We have yet another study indication that people are going to have a very tough time using the Affordable Care Act health exchanges effectively. New research from the Urban Institute found that a large percentage of uninsured adults under 65 and making less than 400 percent of the federal poverty line acknowledge they are not very good at math.
|By: Jon Walker Friday July 6, 2012 8:19 am|
The Supreme Court ruled that states can’t before forced to expand Medicaid with the threat of losing their current Medicaid money. This makes it easy for states to choose to opt in or opt out of the Medicaid expansion provision in the Affordable Care Act, which would expand coverage to everyone up to 138 percent of the poverty line. While people above 100 percent of the poverty line would still be eligible for exchange subsidies, those below it could be left in an insurance no man’s land.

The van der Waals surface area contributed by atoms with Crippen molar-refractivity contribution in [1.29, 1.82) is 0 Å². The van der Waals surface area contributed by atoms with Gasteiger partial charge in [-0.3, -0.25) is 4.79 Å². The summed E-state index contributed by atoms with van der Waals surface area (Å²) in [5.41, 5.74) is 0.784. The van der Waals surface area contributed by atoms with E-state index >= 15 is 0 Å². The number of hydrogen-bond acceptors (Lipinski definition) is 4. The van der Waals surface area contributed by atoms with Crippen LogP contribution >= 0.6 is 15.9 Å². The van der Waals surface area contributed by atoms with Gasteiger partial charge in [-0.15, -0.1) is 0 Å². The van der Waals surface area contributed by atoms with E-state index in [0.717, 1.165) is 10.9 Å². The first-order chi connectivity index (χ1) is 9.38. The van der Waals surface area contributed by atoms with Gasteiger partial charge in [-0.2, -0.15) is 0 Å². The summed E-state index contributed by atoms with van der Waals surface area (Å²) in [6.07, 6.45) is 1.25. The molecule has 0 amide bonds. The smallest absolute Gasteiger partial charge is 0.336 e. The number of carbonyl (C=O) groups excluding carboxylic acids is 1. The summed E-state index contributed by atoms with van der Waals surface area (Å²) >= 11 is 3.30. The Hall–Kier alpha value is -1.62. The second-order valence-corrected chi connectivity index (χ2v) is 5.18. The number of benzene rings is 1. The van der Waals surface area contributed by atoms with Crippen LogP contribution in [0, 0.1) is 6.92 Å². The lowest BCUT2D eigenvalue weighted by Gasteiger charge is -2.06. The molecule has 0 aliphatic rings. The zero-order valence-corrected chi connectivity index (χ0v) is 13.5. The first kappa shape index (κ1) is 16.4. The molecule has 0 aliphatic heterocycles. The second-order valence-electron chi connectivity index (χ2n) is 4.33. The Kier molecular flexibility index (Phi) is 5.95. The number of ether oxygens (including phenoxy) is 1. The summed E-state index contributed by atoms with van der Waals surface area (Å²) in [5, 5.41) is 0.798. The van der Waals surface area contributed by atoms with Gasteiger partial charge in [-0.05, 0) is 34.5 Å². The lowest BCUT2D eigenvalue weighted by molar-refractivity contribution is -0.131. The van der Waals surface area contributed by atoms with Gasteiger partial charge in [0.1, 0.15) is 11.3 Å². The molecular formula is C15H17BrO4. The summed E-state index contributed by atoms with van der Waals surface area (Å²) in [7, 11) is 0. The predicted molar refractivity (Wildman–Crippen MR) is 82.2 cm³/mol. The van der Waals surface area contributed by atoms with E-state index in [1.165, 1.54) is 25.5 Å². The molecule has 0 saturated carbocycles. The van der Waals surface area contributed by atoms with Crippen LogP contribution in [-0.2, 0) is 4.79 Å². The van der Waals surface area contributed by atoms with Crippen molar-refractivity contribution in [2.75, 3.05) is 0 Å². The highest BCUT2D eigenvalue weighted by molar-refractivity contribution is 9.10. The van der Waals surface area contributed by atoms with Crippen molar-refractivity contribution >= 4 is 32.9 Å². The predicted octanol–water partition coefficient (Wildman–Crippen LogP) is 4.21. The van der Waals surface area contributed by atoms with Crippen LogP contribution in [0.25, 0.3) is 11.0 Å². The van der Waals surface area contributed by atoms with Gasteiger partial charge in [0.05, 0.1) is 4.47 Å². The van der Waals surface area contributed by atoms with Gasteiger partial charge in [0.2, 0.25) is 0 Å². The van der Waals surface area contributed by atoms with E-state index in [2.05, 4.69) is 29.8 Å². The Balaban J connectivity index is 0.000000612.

|By: Jon Walker Wednesday March 28, 2012 12:40 pm|
The individual mandate will actually have almost no impact on what a majority of people using the new exchanges would pay for health insurance. That’s because for most people using the new exchanges, their cost of insurance will be determined by the affordable tax credits. According to the CBO’s projections, roughly 60 percent of people getting insurance in the non-group market will qualify for affordability tax credits.